1. zaffy
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    zaffy Contributing Member

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    I or Me

    Discussion in 'Word Mechanics' started by zaffy, Mar 20, 2010.

    1 He is better than I

    2 He is better than me

    I presume the first is correct. However, the second example seems more natural in speech.

    Any views?
     
  2. madhoca
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    madhoca Contributing Member Contributor

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    I = subject pronoun
    me = object pronoun
    It's like:
    He's a better person than I am.
    So, 'He is better than I' is the correct sentence.

    BUT!
    This use of 'I' in an abbreviated sentence sounds hugely over correct to a British English speaker, and such use is considered pretty archaic in the UK now.

    I know that it's still used in the US, though--all these dialogues like
    Who's there? / It's I
    and
    Can I speak with Emma? / This is she
    are more common US English. In Britain we'd always say 'me' for all of these examples.
     
  3. m5roberts
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    m5roberts Member

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    In the U.S. we'd probably answer "It's me" too. Of course, I can't really speak for the entire U.S. It sounds more natural even though Standard American English dictates otherwise.

    This is what WikiAnswers has to say:
    The only exception to all of this is when the personal pronoun follows the verb BE (or one of its forms, such as IS). BE always takes the nominative form, so if you're going to be strictly correct, you should say "It is I" when someone asks "who's there?". But let's get real. That is such a special case and so archaic that almost no one ever says it. "It's me!" is perfectly acceptable in all but the most formal situations.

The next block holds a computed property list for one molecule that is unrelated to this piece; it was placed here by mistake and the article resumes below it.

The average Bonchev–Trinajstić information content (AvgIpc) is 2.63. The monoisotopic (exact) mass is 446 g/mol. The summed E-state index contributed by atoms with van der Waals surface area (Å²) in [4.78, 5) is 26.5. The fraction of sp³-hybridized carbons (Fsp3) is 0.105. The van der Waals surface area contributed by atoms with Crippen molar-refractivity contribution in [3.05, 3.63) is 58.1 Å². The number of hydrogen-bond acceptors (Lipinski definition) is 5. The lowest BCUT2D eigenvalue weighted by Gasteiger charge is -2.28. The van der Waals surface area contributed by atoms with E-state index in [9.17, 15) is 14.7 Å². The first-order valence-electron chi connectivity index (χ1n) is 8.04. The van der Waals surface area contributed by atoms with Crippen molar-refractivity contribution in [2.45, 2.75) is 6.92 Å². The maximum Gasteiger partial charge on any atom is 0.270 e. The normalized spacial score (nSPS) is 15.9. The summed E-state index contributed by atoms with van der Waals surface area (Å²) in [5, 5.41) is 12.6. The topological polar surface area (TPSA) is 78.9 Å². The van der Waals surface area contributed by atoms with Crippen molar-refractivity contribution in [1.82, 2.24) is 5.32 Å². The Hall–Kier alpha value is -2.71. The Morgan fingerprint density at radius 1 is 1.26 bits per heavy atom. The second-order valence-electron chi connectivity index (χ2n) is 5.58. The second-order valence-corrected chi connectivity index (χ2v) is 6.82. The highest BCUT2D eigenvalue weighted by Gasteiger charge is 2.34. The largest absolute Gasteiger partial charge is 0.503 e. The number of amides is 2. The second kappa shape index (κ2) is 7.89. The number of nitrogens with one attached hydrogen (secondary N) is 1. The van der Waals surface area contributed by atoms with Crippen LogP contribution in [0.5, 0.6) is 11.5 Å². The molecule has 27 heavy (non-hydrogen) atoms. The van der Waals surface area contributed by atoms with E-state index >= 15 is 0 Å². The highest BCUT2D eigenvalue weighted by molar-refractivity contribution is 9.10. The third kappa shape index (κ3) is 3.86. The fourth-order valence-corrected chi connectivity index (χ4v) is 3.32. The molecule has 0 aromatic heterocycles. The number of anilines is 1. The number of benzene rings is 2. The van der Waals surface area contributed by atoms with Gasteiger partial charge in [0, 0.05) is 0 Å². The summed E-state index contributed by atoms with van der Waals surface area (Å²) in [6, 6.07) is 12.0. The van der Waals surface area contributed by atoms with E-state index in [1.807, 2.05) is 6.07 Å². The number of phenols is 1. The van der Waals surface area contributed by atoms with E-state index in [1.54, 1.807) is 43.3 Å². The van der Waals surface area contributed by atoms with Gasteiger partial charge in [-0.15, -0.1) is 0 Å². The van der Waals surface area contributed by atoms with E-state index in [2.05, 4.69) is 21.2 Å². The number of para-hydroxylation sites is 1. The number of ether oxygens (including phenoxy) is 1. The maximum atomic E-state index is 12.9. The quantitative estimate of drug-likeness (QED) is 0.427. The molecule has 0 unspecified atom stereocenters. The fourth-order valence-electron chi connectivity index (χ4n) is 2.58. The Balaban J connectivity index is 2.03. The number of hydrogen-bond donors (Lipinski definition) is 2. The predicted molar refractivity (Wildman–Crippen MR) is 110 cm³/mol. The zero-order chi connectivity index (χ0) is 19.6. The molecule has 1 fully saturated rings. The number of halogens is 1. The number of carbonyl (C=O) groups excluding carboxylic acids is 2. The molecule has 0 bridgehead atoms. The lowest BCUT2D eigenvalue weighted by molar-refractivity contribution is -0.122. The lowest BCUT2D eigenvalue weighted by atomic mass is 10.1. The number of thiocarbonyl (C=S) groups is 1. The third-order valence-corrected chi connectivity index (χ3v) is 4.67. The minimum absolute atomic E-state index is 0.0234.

http://wiki.answers.com/Q/When_do_you_use_%27I%27_versus_%27me%27
     
  4. B-Gas
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    B-Gas Contributing Member

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    "He is better than me" is correct.

    In the above sentence, "He" is the subject of the sentence, "is" is the verb, and "me" is the object. The focus of the sentence is on how "he" compares to "me," not on how "I" compare to "him."
     
  5. Cogito
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    Cogito Former Mod, Retired Supporter Contributor

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    Sorry, B-Gas, but that isn't correct. The verb to be is a linking verb. Linking verbs do not take a direct object. Instead, they embellish the subject, so a subject pronoun belongs on the right hand side, not an object pronoun.

    Madhoca is correct that the complete form of the sentence is:
    The second am is understood and conventionally ommitted.

    However, common usage of using the (strictly speaking, incorrect) object pronoun is so prevalent that it is generally considered acceptable, and even preferable in common vernacular.
     
  6. BBWalter
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    BBWalter Member